- Offers select effects
- Plugins including EQ, compressor, delay and reverb
- Total of 3 virtual instruments including Drum Rack, Impulse and SImpler
It’s no secret that DAWs are expensive. If you’re just starting to dip your toes into the music industry, you are not going to want to spend a lot immediately.
You also may wish to avoid investing in expensive hardware too like a Mac Pro. With Pro Tools First, you can avoid these issues. You can get a basic DAWs to experiment with which provides an easy learning curve.
As expected with free software options are limited. Some might suggest that the developer has fenced off too many options.
However, it does mean you can jump right in and start producing without getting lost in choices.
You can explore this possibility by downloading it yourself right now, clicking on this link.
Points To Consider Before Choosing A DAW
A DAW will provide you with a comprehensive piece of software that you will be able to use to produce, record and edit audio.
Ideally, you will gain access to virtual instruments and plugins that will ensure that the finished result sounds like a professionally produced record.
It is ideal for anyone in the music industry from a producer to a singer or songwriter.
It’s important to consider a variety of different factors before settling on the right DAW for your needs.
What Operating System Do You Have?
There’s a lot of debate over which options are superior when selecting your DAW. One of the first points to consider is whether your current operating system will support the software.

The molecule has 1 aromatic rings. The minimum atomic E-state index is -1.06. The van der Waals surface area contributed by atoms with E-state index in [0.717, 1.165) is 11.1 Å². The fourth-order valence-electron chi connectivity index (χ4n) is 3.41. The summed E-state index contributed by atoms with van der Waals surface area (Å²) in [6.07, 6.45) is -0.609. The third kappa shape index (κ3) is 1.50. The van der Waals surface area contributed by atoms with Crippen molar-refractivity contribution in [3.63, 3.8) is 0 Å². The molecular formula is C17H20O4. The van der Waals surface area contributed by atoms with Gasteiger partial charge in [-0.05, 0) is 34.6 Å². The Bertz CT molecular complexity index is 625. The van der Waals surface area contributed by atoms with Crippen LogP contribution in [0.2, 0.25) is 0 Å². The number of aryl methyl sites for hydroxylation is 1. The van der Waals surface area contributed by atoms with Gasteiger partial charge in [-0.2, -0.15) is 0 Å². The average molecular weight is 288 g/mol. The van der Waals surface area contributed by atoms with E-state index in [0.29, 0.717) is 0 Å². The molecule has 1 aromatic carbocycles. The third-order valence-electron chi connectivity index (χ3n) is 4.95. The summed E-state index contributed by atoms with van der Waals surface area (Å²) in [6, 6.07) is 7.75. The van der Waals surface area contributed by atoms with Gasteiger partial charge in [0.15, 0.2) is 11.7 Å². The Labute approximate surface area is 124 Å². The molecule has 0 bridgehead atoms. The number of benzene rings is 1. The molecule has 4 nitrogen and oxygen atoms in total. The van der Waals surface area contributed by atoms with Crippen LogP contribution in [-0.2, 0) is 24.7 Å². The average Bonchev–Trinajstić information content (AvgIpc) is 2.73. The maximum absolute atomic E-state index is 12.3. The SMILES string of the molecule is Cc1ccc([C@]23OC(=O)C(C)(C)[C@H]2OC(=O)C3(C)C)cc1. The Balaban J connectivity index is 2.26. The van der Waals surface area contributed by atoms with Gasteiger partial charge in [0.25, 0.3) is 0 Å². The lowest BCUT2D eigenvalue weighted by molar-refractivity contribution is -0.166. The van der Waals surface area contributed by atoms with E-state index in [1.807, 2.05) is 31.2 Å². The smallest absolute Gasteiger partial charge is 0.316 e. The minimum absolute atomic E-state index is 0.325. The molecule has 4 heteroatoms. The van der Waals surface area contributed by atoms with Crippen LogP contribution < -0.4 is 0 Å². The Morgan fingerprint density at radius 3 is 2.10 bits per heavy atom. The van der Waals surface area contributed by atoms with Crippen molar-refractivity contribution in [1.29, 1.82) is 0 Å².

Most basic computers won’t and you may need to upgrade. If you do need an upgrade, think about whether to select a Mac or PC.
Be aware that while certain DAWs will work on both, certain DAWs are limited including Logic Pro X which only runs on a Mac.
Your Production Goal
You need to think about how fast you will be able to operate using your DAW. Speed can be important for any music producer.
Some DAWs have user-friendly designs specifically for this reason. Consider your workflow and use trial versions of the software to find the option that suits your needs.
DAWs come with a variety of different prices with some requiring a monthly fee. It’s important to select an option that matches your budget. You may want to consider using an old DAW system. This will allow you to save money while still getting all the benefits and effects you need.
Audio Plugin Compatibility
You do need to make sure that the DAW you choose accepts the formats you need. The main formats are:
- Audio Units
- Virtual Studio Technology
- Real-Time Audio Suite
It’s possible that your DAW will not support virtual studio technology plugins and will only work with audio units.
Moving Projects Around
Some producers will need to move different mixes around. For this, you will need a DAW that does provide batch export stems. This is going to save a lot of hours of work.
You should also consider using the same DAW which is set up in your chosen studio. Be aware that some DAWs are uniquely designed for this type of process. However, if you are working in your own studio, this is less of a requirement.